August 26, 2016

Terri LeClercq and Prison Grievances novel make Wikipedia!

Wikipedia explains Prison Litigation Reform Act with reference to graphic novel, Prison Grievances: when to write, how to write. Terri LeClercq thrilled and amused.
August 3, 2016

University of Texas study reveals 7000 incarcerated peoples’ deaths in 15 years

This just has to stop…. how can 7000 citizens die inside our jails and prisons in 15 years?  Think how many people that is — a […]
June 29, 2016

Florida legislator discovers food illegally held

Florida legislator discovers food illegally withheld as punishment. State Rep. David Richardson, a Democrat from Miami Beach, exposed the practice and the guard has been temporarily moved.
June 2, 2016

“The Lost Level,” reviewed by Rosendo Rodriguez

The Lost Level, Brian Keene (Apex Book Company) Reviewed by inmate Rosendo Rodriguez, Texas Dept. Corrections When I was a little boy, I often accompanied my […]
May 27, 2016

Hope? Hard Time Offers Some

Hard Time: Understanding and Reforming the Prison.  Robert Johnson (Wadsworth, 3rd ed, 2002) Robert Johnson, American University Justice, Law and Criminology professor, gives a hard look […]
May 10, 2016

Elder Inmates Cost! See Infographic

Between 2007-2010, the number of state and federal prisoners 65 years and older grew by a staggering 94 times that of the overlap prison population (which […]
May 4, 2016

The Human Life of a Texas Warden

Warden:  Prison life and death from the inside out, by Jim Willett and Ron Rozelle. (Bright Sky Press, 2004) Ron Rozelle decided to write the life […]
April 9, 2016

Behind Bars: Surviving Prison

Behind Bars: Surviving Prison by Jeffrey Ian Ross and Stephan C. Richards (Alpha, Penguin Group, 2002) Behind Bars takes readers from the arrest, to jail, to […]
April 7, 2016

Prisoner Strike! Slave Labor Revealed

Probably you thought the days of inmates working in cotton fields, with an overseer on horseback, were all gone. Wrong. And it gets worse. The Constitution’s 13th Amendment bans slavery and involuntary servitude, “except as a punishment for crime” -- meaning that the U.S. has approximately 2.3 million disenfranchised slaves in what is today a multi-billion dollar a year industry. Should prisons require inmates to work? Should work be optional? Should prisons pay inmates for that work? How much? If that work competes with local businesses who cannot sell/manufacture to compete with the low costs of inmate goods, should the prison stop that work? On September 6, prisons across the country plan a work stoppage to draw attention to these questions. This week, Texas inmates are already involved in a planned work stoppage--so TDC is locking the inmates in their cells. TDC insists these lock-ins are normal, scheduled, and not punitive. I sure hope that's correct. Mostly I fear for the inmates' safety. Prisons are never thrilled to have a protest, even a sit-down work stoppage. They realize that movements created publicity, and publicity opens the light into the secret world inside prisons. How many lives will be lost this time? How many will be injured? And what will we, as citizens, do to man-up to their exposed misery? I hope we stand a ring the bells, scream in the legislative hallways, write letters and email s to prison officials, march outside the prison walls. Are you as ready as they are to make a sacrifice of an hour, a trip, a phone call?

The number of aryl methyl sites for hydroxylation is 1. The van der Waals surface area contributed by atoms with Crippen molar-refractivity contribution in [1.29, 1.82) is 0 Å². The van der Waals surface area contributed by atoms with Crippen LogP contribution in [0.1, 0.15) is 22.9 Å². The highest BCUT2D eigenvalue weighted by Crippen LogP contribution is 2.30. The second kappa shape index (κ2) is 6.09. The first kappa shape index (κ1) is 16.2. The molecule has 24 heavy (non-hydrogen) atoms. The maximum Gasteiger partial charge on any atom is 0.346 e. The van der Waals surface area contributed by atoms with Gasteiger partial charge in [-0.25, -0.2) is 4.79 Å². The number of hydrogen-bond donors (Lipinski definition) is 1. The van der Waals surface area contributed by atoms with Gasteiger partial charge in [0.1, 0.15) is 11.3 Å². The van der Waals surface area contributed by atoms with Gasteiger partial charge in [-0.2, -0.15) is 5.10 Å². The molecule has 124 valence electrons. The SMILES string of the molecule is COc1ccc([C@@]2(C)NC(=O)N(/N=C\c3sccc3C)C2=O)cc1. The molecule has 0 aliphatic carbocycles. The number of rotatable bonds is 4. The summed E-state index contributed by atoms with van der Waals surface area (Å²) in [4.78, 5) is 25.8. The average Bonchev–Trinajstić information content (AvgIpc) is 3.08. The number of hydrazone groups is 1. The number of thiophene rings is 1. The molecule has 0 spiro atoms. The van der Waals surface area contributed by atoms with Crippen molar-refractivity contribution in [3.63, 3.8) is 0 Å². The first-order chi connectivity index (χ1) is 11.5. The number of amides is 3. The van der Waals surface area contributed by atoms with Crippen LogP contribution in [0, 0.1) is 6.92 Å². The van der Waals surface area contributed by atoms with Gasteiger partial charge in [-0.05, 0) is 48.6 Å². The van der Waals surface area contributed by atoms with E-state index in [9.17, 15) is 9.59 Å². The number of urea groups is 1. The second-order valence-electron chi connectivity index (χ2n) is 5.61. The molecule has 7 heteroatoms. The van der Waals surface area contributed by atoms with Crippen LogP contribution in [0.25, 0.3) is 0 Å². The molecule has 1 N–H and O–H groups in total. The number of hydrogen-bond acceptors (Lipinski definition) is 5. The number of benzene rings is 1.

Buy now